Methods:  Twenty randomly selected unpreserved adult cadavers were evaluated. A standard 14-gauge 5-cm needle was placed in both the fifth intercostal space at the midaxillary line and the traditional second intercostal space at the midclavicular line in both the right and left chest walls. The needles were secured and thoracotomy was then performed to assess penetration into the pleural cavity. The right and left sides were analyzed separately acting as their own controls for a total of 80 needles inserted into 20 cadavers. The thickness of the chest wall at the site of penetration was then measured for each entry position.

Results:  A total of 14 male and 6 female cadavers were studied. Overall, 100% (40 of 40) of needles placed in the fifth intercostal space and 57.5% (23 of 40) of the needles placed in the second intercostal space entered the chest cavity (p < 0.001); right chest: 100% versus 60.0% (p = 0.003) and left chest: 100% versus 55.0% (p = 0.001). Overall, the thickness of the chest wall was 3.5 cm ± 0.9 cm at the fifth intercostal space and 4.5 cm ± 1.1 cm at the second intercostal space (p < 0.001). Both right and left chest wall thicknesses were similar (right, 3.6 cm ± 1.0 cm vs. 4.5 cm ± 1.1 cm, p = 0.007; left, 3.5 ± 0.9 cm vs. 4.4 cm ± 1.1 cm, p = 0.008).

Conclusions:In a cadaveric model, needle thoracostomy was successfully placed in 100% of attempts at the fifth intercostal space but in only 58% at the traditional second intercostal position. On average, the chest wall was 1 cm thinner at this position and may improve successful needle placement. Live patient validation of these results is warranted.

Update October 2012: See this post about a further CT-scan based study favouring the 5th ICS compared with the 2nd

Tension pneumo treatment and chest wall thickness

November 18, 2011 by  
Filed under All Updates, EMS, Resus, Trauma, Ultrasound

An interesting ultrasound-based study challenges the assertion that a significant proportion of adults have a chest wall that is too thick for a standard iv cannula to reach the pleural space when attempting to decompress a tension pneumothorax. Perhaps there are other factors that make this technique so frequently ineffective.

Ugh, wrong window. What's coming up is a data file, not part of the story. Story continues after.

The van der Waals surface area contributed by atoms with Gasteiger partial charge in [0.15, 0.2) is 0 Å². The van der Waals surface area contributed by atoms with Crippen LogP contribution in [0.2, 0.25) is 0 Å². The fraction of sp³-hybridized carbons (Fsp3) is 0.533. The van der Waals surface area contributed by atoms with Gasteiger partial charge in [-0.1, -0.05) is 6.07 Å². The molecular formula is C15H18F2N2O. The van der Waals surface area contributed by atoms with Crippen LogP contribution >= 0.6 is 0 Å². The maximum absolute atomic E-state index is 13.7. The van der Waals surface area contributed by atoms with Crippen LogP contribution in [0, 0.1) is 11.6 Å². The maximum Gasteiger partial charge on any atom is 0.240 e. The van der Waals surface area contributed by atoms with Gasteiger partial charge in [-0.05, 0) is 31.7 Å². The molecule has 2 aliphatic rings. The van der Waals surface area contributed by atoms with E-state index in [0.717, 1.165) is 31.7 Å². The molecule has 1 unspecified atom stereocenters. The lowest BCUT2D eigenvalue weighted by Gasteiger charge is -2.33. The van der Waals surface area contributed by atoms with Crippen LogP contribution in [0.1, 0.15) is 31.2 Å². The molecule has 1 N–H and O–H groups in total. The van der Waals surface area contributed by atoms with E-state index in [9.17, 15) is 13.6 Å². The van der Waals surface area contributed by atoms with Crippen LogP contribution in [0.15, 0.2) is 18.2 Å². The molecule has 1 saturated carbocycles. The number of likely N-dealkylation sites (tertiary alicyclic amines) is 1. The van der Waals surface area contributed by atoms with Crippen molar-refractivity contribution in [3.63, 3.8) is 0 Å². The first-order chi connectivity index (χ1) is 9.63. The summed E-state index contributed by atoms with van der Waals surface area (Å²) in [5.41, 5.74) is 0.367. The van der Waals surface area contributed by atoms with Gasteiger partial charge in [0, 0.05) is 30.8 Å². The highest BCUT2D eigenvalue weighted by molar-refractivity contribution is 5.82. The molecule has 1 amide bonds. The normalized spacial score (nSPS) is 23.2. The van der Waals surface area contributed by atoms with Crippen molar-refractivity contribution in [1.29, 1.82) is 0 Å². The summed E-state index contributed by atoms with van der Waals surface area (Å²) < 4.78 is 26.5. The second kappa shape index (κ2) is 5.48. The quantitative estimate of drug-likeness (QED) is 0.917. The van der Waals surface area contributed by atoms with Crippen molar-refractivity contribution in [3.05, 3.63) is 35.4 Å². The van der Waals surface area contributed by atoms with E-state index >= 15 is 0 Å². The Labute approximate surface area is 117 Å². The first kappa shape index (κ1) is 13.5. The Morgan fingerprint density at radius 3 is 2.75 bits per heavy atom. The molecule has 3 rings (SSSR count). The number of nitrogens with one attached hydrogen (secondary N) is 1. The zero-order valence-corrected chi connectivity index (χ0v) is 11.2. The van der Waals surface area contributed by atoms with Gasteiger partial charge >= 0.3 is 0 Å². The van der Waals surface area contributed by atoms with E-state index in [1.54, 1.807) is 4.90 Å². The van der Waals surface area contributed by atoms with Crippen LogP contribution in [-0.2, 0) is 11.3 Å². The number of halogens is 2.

The authors postulate that ultrasound measurements of chest wall thickness might be less than those obtained by CT scan due to the downward pressure on the tissues caused when the ultrasound transducer is placed on the chest, something that may also occur when a cannula is being pushed in, but would not be maintained after insertion of a cannula, perhaps leading to subsequent misplacement as the tissues recoil.

My view is that needle decompression might buy you time as a holding measure, but the patient with a tension pneumothorax will need a thoracostomy sooner rather than later.


Objective: Computed tomography measurements of chest wall thickness (CWT) suggest that standard- length angiocatheters (4.5 cm) may fail to decompress tension pneumothoraces. We used an alternative modality, ultrasound, to measure CWT. We correlated CWT with body mass index (BMI) and used national data to estimate the percentage of patients with CWT greater than 4.5 cm.

Methods: This was an observational, cross-sectional study of a convenience sample. We recorded standing height, weight, and sex. We measured CWT with ultrasound at the second intercostal space, midclavicular line and at the fourth intercostal space, midaxillary line on supine subjects. We correlated BMI (weight [in kilograms]/height2 [in square meters]) with CWT using linear regression. 95% Confidence intervals (CIs) assessed statistical significance. National Health and Nutrition Examination Survey results for 2007-2008 were combined to estimate national BMI adult measurements.

Results: Of 51 subjects, 33 (65%) were male and 18 (35%) were female. Mean anterior CWT (male, 2.1 cm; CI, 1.9-2.3; female, 2.3 cm; CI, 1.7-2.7), lateral CWT (male, 2.4 cm; CI, 2.1-2.6; female, 2.5 cm; CI 2.0-2.9), and BMI (male, 27.7; CI, 26.1-29.3; female, 30.0; CI, 25.8-34.2) did not differ by sex. Lateral CWT was greater than anterior CWT (0.2 cm; CI, 0.1-0.4; P <.01). Only one subject with a BMI of 48.2 had a CWT that exceeded 4.5 cm. Using national BMI estimates, less than 1% of the US population would be expected to have CWT greater than 4.5 cm.

Conclusions: Ultrasound measurements suggest that most patients will have CWT less than 4.5 cm and that CWT may not be the source of the high failure rate of needle decompression in tension pneumothorax.

Ultrasound determination of chest wall thickness: implications for needle thoracostomy

Am J Emerg Med. 2011 Nov;29(9):1173-7

Saving Lives Through Failure

November 17, 2011 by  
Filed under All Updates

Think about what you would do if faced with the following situation:

You sedate and paralyse a patient with severe injuries in order to intubate them. You are unable to intubate due to a poor view and massive orofacial haemorrhage. An iGel provides temporary oxygenation while you prepare for a surgical airway.